Colombe de la paix - Picasso, Pablo

Fine Art

Picasso, Pablo




Colombe de la paix

Colored crayon on paper
7 x 10 ½ inches (18 x 27 cm)
Signed lower right: Picasso


Private collection, Sweden
Private collection, The Netherlands


Art l’exposition Internationale du Surrealisme, December 15, 1959 to February 29, 1960. Gallery Samlaren, Stockholm


The authenticity of this work has been confirmed by Claude Picasso.

“Painting is a blind’s man profession. He paints not what he sees, but what he feels, about what he tells himself what he has seen” – Pablo Ruiz y Picasso

Pablo Ruiz y Picasso, better known as Pablo Picasso, was a Spanish painter, sculptor, printmakerceramiciststage designer, poet and playwright who spent most of his adult life in France. As one of the greatest and most influential artists of the 20th century, he is known for co-founding the Cubist movement, the invention of constructed sculpture, the co-invention of collage, and for the wide variety of styles that he helped develop and explore. Among his most famous works are the proto-Cubist Les Demoiselles d’Avignon (1907), and Guernica (1937), a portrayal of the Bombing of Guernica by the German and Italian air forces at the behest of the Spanish nationalist government during the Spanish Civil War, and perhaps by far the most recognized symbol of Peace “The Dove”.

His father was an art teacher, and the young Pablo grew up in an artistic environment.  By the age of fourteen, he was an accomplished draftsman, and in 1900 at age nineteen, he made his first trip to Paris.  There he studied the Old Masters and Classical sculpture and also was exposed to the paintings of Impressionists and Post Impressionists.

Between 1901 and 1904, his work was dominated by a blue palette, which has led to this time being called his “Blue Period”.  Blue, for him, was to symbolize suffering, frequently hunger and cold, and the hardships he experienced while attempting to establish himself. By 1905, his ‘Rose or Circus Period’ was beginning, and also later that year, a growing interest in African masks evolved in his painting.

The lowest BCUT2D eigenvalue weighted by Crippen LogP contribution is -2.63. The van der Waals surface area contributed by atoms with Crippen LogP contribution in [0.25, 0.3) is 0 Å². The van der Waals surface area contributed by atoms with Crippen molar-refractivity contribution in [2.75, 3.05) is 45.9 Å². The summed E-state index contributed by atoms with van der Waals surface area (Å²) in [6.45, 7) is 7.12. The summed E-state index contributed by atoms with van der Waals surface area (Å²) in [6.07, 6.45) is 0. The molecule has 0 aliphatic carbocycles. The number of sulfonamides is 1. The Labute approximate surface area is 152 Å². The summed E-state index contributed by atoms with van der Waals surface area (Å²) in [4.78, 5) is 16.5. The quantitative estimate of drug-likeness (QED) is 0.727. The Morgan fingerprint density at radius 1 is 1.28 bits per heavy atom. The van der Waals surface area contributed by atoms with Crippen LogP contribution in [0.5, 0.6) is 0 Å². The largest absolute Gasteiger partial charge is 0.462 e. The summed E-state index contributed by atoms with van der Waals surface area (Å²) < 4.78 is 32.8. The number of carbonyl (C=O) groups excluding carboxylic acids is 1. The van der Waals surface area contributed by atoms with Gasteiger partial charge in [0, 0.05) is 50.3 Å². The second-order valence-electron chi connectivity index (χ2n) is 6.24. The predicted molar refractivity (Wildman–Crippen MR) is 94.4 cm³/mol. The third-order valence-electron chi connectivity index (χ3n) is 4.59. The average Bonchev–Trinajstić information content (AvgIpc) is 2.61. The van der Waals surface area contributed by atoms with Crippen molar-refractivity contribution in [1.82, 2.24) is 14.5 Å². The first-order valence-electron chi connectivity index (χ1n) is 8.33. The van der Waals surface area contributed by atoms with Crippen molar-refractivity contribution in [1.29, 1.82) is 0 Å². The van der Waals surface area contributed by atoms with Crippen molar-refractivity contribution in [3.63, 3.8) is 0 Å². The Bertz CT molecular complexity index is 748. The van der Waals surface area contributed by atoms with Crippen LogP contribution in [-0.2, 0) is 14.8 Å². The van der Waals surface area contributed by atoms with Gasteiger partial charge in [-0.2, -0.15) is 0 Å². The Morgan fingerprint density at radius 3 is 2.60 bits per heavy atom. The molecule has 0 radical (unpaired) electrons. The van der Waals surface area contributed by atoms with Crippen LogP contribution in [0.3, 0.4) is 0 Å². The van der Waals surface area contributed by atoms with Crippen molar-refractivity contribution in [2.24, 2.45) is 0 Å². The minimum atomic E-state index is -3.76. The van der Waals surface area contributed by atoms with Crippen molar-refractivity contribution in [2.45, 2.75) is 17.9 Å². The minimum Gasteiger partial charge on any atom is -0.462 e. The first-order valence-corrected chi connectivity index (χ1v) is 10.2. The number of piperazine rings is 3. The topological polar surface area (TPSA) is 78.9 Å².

The 1920s are regarded as one of the most productive periods of Picasso’s career.  He painted with vivid coloration, expressing an experience of curvilinear Cubism and classical idealism. In 1927, he began a relationship with seventeen-year-old Marie Therese Walther, and in 1936 with Dora Maar, a photographer, and used them both as models in various works.

During the World War II years, Picasso did a lot of modeling in clay and creating of assemblages with found objects, and many of the pieces, especially after the War, expressed his sense of humor.  Also after the War, he began creating with ceramics and he was very productive with printmaking.  In 1943, he was involved with Francoise Gilot, an accomplished artist, with whom he had two children, Claude and Paloma.  His last female relationship was with Jacqueline Roque, whom he met in 1953 and married in 1961.

Pablo Picasso died on April 8, 1973 at the age of 91.  The last eight years of his life had been difficult due to health reasons but he continued to be productive. In an article in Time magazine, May 26, 1980, he was qualified as: “To the end . . . Picasso remained Picasso; an indefatigable worker, a lover of mischief and pranks, quirky, increasingly aloof, mercurial, yet often remarkably generous and warm.”

With Guernica hailed as one of the world’s most moving anti-war paintings, Picasso was invited to design an image to represent peace.  Picasso’s first Dove of Peace, chosen as the emblem for the First International Peace Conference in Paris in 1949, was a traditional, realistic depiction of a pigeon which had actually been given to him by his close friend, Henri Matisse.

With the “Dove of Peace” Picasso created an extraordinarily powerful and lasting political symbol, adopted by campaigners for peace, liberation and equality around the globe. Doves also had a highly personal significance for Picasso, going back to childhood memories of his father painting the doves that were kept in the family home. Doves were a frequent presence in Picasso’s homes and studios in Paris and in the south of France. He also named his daughter ‘Paloma’, the Spanish word for ‘dove’.

Our “Dove of Peace” is an exceptional example of Picasso’s artistic genius, created in the years following 1949. Picasso later developed the original image into a simple, graphic line drawing and is one of the world’s most recognizable symbols of peace. The Dove can be found in the largest international public collections including MoMA NYC, The Guggenheim, TATE Modern UK, Picasso Museums in Paris and Malaga.



Inquire About This